Like clockwork, the debate over whether to debate the Iraq War is set to begin all over again on Capitol Hill. As House Appropriations Chairman (and YouTube star) David Obey (D-Wis.) can attest, the issue is being characterized as “Democrats are in disarray” or “Democrats lack the votes.” The truth: This is not just a matter of party loyalty, it’s a matter of conscience. [IMGCAP(1)]
Sen. Chuck Hagel (R-Neb.) stated Monday in his widely broadcast announcement about his future plans, “America is facing its most divisive and difficult issue since Vietnam — the war in Iraq.” He’s right. While I was too young to understand what my parents’ generation was protesting, I will never forget their reaction when my uncles and other relatives returned home from the war. They were so relieved and elated. But they told us to continue to pray for others to come home as well. Some did not make it back, and we were told to never forget their sacrifice.
On Monday, Senate Majority Leader Harry Reid (D-Nev.) pulled the trigger. By filing for a vote on cloture, he positioned the Senate to vote Wednesday on the motion to proceed with the debate that has stalled over the past five weeks. While there are few indications that the Republicans will step up and join the majority in their call for a timetable to begin redeploying our brave troops, Democrats must not yield or be deterred by a vocal minority’s persistent claim that this debate and subsequent vote will somehow undermine our troops.
Some things are worth fighting for even if you don’t have the votes. And I believe our troops and their future are something Members should be willing to debate openly and honestly — and then proceed to vote.
It’s time to put aside the rhetoric and begin to walk the walk — just as our soldiers are doing in the dangerous streets of Baghdad. Members must place the lives of our military men and women ahead of their own electoral concerns. I hope for once the Republicans will not stoop to name-calling and finger-pointing just to score political points and position themselves for the next election. There is serious peril of confusing dissent over President Bush’s strategy of escalation in Iraq with political treason back at home.
Once you start labeling people as treasonous, you feel empowered to treat them as enemies — withholding information from them because “it’s classified” and imprisoning them without due process because they are ”enemy combatants.” Even violence can be justified. Think about it: The reason Iraq is imploding right now is because political opponents are viewing each other as mortal enemies, not as people with whom they are allowed to disagree. Democracy without dissent is no democracy at all. Or, put another way, if America wants to show the world that we value democracy, we had better start practicing it here at home.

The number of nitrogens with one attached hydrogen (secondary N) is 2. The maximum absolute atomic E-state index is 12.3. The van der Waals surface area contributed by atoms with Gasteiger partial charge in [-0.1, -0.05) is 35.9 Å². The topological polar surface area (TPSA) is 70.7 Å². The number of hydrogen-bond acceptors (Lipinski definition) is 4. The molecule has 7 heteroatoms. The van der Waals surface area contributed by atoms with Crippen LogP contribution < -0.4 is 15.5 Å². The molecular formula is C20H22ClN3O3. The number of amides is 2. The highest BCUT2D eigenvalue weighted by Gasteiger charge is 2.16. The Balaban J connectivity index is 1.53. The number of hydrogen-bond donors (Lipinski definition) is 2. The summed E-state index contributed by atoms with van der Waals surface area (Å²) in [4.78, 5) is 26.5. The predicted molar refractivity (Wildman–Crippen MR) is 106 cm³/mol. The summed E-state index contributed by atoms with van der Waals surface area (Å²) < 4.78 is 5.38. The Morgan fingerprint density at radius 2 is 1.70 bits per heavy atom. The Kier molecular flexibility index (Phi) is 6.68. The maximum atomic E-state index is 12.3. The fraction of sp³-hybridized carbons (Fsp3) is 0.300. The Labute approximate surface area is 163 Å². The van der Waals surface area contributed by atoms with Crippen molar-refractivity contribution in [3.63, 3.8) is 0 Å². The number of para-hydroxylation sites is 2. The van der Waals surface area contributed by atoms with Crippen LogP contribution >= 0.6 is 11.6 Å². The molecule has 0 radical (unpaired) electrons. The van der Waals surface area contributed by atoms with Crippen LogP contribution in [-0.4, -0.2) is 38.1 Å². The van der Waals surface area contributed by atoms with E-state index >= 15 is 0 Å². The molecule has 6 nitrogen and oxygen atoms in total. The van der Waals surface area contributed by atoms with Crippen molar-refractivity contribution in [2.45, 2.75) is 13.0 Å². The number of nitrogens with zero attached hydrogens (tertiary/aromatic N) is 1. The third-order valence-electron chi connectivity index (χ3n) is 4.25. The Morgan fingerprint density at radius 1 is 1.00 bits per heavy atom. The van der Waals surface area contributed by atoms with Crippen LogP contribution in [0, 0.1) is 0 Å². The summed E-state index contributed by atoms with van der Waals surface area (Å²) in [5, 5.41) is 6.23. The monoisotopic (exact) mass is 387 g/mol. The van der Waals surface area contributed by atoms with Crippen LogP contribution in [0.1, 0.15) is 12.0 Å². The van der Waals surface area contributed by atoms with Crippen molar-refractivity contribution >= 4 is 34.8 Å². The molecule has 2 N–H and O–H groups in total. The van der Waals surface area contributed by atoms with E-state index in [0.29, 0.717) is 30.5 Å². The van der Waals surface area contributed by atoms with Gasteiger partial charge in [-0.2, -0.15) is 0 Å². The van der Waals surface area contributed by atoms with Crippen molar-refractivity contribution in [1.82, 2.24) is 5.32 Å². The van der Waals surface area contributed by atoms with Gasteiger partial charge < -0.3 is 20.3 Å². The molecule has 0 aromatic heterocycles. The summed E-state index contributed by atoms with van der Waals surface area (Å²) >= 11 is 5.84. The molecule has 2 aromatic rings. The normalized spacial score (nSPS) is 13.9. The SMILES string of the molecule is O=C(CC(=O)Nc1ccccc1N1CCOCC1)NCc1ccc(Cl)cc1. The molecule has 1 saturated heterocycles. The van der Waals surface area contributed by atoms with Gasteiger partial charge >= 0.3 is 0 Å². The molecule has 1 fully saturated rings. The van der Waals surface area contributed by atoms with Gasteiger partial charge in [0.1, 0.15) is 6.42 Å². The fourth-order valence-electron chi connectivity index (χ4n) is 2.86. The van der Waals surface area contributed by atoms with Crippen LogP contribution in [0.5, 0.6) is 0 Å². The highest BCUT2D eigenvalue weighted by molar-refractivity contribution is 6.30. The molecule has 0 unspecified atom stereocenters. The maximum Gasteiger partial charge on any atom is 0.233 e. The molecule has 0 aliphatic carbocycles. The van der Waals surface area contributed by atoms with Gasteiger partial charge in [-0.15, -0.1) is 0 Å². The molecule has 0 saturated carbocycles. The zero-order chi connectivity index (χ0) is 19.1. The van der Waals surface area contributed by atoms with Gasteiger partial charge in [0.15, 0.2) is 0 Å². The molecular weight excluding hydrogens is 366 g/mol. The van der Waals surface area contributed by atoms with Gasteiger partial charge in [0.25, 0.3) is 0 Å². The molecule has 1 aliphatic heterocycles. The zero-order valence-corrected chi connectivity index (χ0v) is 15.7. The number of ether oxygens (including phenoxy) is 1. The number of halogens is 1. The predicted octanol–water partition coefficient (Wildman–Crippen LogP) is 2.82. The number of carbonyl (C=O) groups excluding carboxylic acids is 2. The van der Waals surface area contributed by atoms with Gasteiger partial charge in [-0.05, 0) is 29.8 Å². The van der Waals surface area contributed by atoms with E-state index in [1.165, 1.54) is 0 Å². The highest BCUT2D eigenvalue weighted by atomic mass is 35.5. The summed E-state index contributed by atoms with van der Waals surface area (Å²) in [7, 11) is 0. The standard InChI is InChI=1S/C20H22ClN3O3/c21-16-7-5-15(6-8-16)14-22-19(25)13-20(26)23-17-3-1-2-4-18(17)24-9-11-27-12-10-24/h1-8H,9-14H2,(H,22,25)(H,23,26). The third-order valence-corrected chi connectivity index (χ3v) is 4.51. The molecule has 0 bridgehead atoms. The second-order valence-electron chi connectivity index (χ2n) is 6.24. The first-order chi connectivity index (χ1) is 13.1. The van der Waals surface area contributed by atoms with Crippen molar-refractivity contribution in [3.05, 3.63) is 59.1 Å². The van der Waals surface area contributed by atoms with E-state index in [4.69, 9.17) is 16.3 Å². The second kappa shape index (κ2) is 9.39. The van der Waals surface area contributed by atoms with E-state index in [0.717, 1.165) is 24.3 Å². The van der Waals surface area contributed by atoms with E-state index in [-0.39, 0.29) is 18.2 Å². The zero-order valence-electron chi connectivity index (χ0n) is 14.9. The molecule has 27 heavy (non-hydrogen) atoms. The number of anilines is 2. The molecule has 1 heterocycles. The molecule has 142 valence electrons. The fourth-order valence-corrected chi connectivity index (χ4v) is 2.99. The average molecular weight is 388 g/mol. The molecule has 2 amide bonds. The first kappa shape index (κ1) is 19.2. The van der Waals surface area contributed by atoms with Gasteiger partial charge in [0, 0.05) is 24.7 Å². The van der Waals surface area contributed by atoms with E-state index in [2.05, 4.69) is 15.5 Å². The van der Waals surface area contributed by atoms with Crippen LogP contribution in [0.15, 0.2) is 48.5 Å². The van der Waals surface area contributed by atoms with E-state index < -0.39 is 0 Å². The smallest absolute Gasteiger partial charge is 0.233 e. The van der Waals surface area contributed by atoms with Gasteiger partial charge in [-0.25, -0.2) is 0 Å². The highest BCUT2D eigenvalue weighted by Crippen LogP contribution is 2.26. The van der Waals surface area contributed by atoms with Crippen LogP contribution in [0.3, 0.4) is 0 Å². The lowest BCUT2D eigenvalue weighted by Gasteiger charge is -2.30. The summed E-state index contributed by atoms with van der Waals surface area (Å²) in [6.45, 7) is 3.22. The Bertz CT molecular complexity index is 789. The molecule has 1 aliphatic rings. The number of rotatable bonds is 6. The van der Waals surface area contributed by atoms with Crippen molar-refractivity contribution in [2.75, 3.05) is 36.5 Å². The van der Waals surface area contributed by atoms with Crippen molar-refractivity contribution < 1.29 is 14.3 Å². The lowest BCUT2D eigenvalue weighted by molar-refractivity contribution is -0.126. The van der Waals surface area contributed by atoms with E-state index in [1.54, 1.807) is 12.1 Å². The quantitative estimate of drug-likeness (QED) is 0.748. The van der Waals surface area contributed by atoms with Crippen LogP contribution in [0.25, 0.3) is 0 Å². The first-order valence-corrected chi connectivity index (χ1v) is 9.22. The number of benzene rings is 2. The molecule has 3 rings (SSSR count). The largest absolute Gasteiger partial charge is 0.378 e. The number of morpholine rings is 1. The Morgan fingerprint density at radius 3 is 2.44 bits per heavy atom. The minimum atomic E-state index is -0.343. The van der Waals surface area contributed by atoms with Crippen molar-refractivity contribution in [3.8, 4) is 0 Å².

As one prominent Congressional leader taught me years ago, you never know how many votes you really have until Members are forced to put those little cards in the slot. A principled, well-fought debate will address what most voters are yearning to hear from their lawmakers — an exit strategy. The right thing to do is to have a debate on how we end the war and how we prevent more troops from coming home wounded or dead. We owe those whose lives already have been altered by war a debate and a vote.
And, yes, Bush has threatened to veto — assuming it passes the House’s military funding bill, which establishes benchmarks he also supports, along with ensuring our military has what it needs to both fund and train our troops. Look, he’s the president and it’s OK to use the threat of a veto pen to help shape the debate. What he’s looking for is another blank check, and Democrats are not in the mood to simply hide from a critical discussion.Voters should know where their Members of Congress stand and their solutions for bringing our troops home to a hero’s welcome.
This important debate will help both parties inoculate themselves from the voters’ wrath, which I believe is building. But if the Republicans decide to take a walk or just hang on to the president’s veto threat, they will risk being in the minority for yet another electoral season. Frankly, I would prefer to be a “divided Democrat,” willing to take a risk and start the debate, than be labeled as a “rubber stamp” united with a president who seems resolved to take us all over a cliff on an unending war.
In 20 months, the voters will have their moment of conscience, a moment of accountability and a moment to go on record. Members of Congress, where will you stand?
Donna Brazile, the campaign manager for Democratic presidential nominee Al Gore in 2000, runs her own grass-roots political consulting firm.